Drink Up — For a Fee

Raid on State Liquor Authority after accusations of bribes to issue licenses

Investigators from the New York Inspector General's office carried out computers and boxes of records after raiding a State Liquor Authority office in Harlem.

“We believe employees are fast-tracking liquor licenses in exchange for gratuities, at the expense of legitimate applicants,” said First Deputy Inspector General Kelly Donovan.
Wednesday's raid on the fourth-floor office at 317 Lenox Ave. came after more than a yearlong probe by the Inspector General's office.
“Our goal is to level the playing field and make the State Liquor Authority more responsive to the community,” Donovan said.
Investigators said that despite a lag time of six to eight months to process applications, some licenses had been awarded in just 11 days.
The agency's staff of 24 employees reviewed applications and issued licenses for bars and restaurants in New York City, Long Island and Westchester. The office also regulated 65 percent of some 70,000 operating licenses and permits across the state.
Restaurant and bar owners had complained to the Inspector General's office that state employees at the Harlem office were accepting bribes to expedite licenses.
Gov. David Paterson's office issued a statement late Wednesday supporting the Inspector General's efforts and vowing to work with the State Liquor Authority to rebuild the agency. A spokesman for the agency says it is cooperating with the probe.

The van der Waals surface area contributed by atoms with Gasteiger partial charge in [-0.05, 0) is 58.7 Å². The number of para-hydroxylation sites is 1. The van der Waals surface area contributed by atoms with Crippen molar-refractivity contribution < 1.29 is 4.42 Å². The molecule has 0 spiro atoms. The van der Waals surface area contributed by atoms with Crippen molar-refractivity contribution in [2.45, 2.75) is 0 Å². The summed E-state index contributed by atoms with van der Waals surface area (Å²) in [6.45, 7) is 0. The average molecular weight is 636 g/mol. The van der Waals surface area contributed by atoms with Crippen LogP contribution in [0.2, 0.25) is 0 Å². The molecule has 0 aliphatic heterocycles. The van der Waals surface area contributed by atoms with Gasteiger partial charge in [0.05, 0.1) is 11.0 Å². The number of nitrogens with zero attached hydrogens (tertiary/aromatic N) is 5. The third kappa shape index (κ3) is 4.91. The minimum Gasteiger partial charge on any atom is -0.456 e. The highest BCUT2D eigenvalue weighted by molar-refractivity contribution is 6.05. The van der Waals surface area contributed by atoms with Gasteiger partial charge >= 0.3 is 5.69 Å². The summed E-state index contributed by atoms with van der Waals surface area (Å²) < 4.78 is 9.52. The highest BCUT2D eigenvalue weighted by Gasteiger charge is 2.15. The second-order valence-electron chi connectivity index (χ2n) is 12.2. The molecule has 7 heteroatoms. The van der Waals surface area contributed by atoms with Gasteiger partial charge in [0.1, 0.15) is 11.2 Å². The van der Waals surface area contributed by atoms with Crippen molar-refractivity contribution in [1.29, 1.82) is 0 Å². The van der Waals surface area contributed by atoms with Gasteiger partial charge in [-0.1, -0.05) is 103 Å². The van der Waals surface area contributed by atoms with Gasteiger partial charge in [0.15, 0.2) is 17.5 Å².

No arrests were made. The Inspector General's office says Manhattan prosecutors are expected to present evidence to a grand jury.
The investigation also found that Liquor Authority employees did not time-stamp when applications were received and may not have handled them chronologically.
The agency's computer database lacked security, and investigators said anyone could log on and make changes to applications. And dozens of licenses were awarded without required criminal background or proof of citizenship checks.
The Inspector General had trained the agency's staff in 2005 and 2007, stressing that it was illegal to accept bribes or gratuities to expedite license applications.
New York's Alcoholic Beverage Control law created the State Liquor Authority in 1934, shortly after the 21st Amendment repealed Prohibition.
The agency is run by a three-member board appointed by the governor, with the consent of the state Senate.
Gov. George Pataki appointed chairman Daniel Boyle and Noreen Healey as commissioners in 2006. Jeanique Greene was appointed commissioner in June 2008 by Gov. Paterson.
Greene had been Paterson's legislative director when he was Senate deputy minority leader.

Copyright AP - Associated Press
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